Possibly the most straightforward and least experimental beer in CCBs roster which I have tried, this straightforward syringe of hop solution does well to control the shakes associated with a lack of bitterness in my diet. Wondrous stuff.
Another pint, another rate amongst 100s of people like ants fighting for my single square foot of space to take notes in, and another return to the anaconda-like queue. I was deep in thought as I ventured forward during this cycle as I was running out of options. I had elected early on to avoid the many wood aged beers available. I will no doubt receive untold amounts of criticism for this decision but I did so for a few reasons. The biggest priority was palate exhaustion. Little will provide the killing blow to the taste buds then an imperial stout…a brandy or bourbon barrel aged version no doubt will be murder.
The interesting thing for myself is that I’ve noticed when I do take the plunge during a rating marathon is that I do feel rejuvenated after numerous deliveries of H2O. However time and experience has shown me that this is indeed an illusion. I salute those who do have the venerable constitution to continue rating after a dose of wood on this level. I further commend those that chose to leave the nerdbook/notebook at home and drink to their hearts content, that choice is indeed attractive but one I chose not to take. I arrived at the head of the line relegating myself to another pint of Jai Alai when I saw a small note stapled to the board before me: Peg’s Berliner Weiss. Assistant brewer at CCB, head brewer at Peg’s -- Doug Dozark was responsible for this ballsy style choice. At that moment the announcement was made that the Jolly Guava had just kicked and I had a private smile for having the forethought to order it during its only hours long lifespan on this night.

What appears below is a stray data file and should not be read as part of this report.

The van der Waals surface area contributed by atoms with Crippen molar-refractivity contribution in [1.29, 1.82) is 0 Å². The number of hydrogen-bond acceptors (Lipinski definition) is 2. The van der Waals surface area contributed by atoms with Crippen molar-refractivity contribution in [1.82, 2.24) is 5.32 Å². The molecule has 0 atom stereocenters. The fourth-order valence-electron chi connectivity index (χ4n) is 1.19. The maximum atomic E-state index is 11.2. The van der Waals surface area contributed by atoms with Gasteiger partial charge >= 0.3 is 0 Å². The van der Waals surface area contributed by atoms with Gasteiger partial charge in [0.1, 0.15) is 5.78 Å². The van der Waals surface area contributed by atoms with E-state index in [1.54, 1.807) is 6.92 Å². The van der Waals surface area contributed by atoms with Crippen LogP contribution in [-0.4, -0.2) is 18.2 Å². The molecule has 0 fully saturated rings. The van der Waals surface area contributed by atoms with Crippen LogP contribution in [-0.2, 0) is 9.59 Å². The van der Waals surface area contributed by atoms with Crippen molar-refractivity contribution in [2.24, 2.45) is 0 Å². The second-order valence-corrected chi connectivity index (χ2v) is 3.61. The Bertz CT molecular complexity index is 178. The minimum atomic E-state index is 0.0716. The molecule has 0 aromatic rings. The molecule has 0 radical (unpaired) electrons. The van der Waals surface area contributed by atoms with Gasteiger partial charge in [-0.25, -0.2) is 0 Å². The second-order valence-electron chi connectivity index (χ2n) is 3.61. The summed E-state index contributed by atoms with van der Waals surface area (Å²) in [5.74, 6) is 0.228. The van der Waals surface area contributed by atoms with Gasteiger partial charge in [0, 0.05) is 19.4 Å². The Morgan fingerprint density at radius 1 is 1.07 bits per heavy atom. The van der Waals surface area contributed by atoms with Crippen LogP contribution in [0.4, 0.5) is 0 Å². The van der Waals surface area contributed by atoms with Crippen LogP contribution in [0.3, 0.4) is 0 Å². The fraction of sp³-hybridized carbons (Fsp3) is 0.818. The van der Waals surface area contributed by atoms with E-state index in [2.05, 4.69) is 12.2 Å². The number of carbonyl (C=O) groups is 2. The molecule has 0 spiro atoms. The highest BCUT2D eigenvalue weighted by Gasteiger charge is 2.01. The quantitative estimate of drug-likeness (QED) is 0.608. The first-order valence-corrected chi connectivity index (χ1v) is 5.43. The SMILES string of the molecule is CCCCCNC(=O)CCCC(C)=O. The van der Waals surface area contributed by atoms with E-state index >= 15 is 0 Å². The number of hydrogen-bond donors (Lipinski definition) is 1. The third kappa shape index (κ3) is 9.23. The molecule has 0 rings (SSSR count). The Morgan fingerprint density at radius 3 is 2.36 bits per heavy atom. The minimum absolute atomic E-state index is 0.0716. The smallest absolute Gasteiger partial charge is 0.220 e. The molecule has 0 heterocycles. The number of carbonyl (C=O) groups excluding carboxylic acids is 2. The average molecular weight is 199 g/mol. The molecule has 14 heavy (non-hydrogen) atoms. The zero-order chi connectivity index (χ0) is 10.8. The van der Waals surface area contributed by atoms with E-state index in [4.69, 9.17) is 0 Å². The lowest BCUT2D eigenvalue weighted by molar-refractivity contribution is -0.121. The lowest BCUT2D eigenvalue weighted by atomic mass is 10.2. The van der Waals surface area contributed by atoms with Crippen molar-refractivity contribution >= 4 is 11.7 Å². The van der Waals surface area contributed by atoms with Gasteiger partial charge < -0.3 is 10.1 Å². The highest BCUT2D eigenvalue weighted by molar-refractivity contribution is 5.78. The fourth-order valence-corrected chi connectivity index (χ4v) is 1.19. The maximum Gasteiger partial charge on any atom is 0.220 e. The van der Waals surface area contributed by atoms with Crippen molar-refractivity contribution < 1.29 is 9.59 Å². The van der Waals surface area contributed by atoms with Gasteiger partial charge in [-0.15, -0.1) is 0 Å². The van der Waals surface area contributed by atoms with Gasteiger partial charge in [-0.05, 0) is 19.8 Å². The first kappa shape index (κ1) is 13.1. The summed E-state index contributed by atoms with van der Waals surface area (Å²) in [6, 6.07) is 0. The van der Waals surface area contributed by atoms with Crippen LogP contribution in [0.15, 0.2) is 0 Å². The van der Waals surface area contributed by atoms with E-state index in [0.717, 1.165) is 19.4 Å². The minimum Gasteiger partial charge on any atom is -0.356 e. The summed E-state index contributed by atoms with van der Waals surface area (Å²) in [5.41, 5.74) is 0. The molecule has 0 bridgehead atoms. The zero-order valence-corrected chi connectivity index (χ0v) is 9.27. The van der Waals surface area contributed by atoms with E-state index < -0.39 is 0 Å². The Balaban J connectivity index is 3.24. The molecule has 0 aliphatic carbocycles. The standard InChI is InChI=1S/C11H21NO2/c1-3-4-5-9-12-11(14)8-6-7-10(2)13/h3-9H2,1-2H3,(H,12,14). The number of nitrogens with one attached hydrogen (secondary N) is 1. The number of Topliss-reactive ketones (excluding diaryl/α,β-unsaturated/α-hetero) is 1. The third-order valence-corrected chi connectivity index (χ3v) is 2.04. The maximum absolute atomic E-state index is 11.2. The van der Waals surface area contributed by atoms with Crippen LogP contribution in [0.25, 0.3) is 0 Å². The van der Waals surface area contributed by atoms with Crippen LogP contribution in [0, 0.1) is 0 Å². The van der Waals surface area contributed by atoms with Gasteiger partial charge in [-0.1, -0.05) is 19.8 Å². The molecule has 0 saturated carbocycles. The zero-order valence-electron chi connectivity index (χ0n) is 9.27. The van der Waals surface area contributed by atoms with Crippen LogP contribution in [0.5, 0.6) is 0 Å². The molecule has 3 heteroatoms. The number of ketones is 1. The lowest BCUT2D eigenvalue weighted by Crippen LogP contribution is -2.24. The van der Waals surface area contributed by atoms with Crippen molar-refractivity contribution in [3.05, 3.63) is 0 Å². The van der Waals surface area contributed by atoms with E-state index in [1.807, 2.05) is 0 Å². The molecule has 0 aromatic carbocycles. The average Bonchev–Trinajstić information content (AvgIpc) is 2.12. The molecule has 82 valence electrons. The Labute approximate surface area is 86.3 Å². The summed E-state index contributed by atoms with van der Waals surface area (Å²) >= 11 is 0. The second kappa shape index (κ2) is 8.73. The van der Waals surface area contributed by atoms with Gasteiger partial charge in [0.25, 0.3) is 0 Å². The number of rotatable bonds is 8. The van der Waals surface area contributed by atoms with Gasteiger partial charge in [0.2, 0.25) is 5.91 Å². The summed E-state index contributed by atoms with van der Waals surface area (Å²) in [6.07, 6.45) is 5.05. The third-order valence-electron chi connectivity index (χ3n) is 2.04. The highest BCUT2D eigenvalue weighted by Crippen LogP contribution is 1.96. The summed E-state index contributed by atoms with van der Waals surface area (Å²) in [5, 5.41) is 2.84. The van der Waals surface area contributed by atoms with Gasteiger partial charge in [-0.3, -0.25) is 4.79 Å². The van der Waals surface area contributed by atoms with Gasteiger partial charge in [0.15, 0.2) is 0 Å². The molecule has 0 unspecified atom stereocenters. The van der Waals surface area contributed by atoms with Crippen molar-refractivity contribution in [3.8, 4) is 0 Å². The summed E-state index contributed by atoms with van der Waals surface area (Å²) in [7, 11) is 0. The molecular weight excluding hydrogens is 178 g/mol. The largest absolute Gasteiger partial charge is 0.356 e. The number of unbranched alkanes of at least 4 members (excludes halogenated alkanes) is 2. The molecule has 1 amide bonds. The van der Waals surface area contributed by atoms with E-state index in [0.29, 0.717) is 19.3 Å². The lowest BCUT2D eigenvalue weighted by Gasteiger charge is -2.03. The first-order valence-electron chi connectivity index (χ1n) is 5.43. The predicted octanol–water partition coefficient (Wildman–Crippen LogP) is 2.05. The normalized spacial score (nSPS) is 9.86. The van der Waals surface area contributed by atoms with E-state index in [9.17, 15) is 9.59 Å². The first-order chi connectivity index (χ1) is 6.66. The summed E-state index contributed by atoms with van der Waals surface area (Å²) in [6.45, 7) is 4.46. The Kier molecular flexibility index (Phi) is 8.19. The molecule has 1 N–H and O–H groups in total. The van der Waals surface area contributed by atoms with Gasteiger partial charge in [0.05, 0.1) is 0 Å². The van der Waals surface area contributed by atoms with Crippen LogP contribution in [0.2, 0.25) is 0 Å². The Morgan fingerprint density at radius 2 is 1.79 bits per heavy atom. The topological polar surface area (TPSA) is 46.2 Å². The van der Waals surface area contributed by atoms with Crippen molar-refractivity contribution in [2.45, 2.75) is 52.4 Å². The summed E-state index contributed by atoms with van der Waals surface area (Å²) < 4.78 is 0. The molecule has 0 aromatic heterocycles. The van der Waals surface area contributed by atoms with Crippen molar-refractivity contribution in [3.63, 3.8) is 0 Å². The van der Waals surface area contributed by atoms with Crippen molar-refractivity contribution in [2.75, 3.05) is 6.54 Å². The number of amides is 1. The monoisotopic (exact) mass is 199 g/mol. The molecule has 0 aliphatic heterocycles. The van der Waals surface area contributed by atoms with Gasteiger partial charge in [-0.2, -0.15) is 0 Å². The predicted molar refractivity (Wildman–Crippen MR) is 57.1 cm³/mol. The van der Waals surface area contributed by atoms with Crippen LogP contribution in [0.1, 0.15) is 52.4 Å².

I carried my Berliner Weiss over to the Hunahpu’s sales table. Now abandoned, it would later become the focal point for fistfuls of dollars and arm loads of 750s. In its current state it proved to be a perfect HQ to evaluate the sample at hand. Devoid of carb or head, this already sour monster could kick a lesser man to the ground. My left eye again closed as I tolerated the striking lemon juice-like element. No respite in sight as it moved to near vinegar like astringency. The wheat provided a striking dull hazy blonde appearance and just a hint of mouthfeel to reveal the grain bill. I leaned back and enjoyed the sounds of the Cigar City DJs, monitoring the Serato digital vinyl the DJ used and relishing his musical choices that ranged from James Brown to Primus. “Bob’s Party Time Lounge” was just the familiar jam I needed to drive me forward as the 7pm witching hour approached.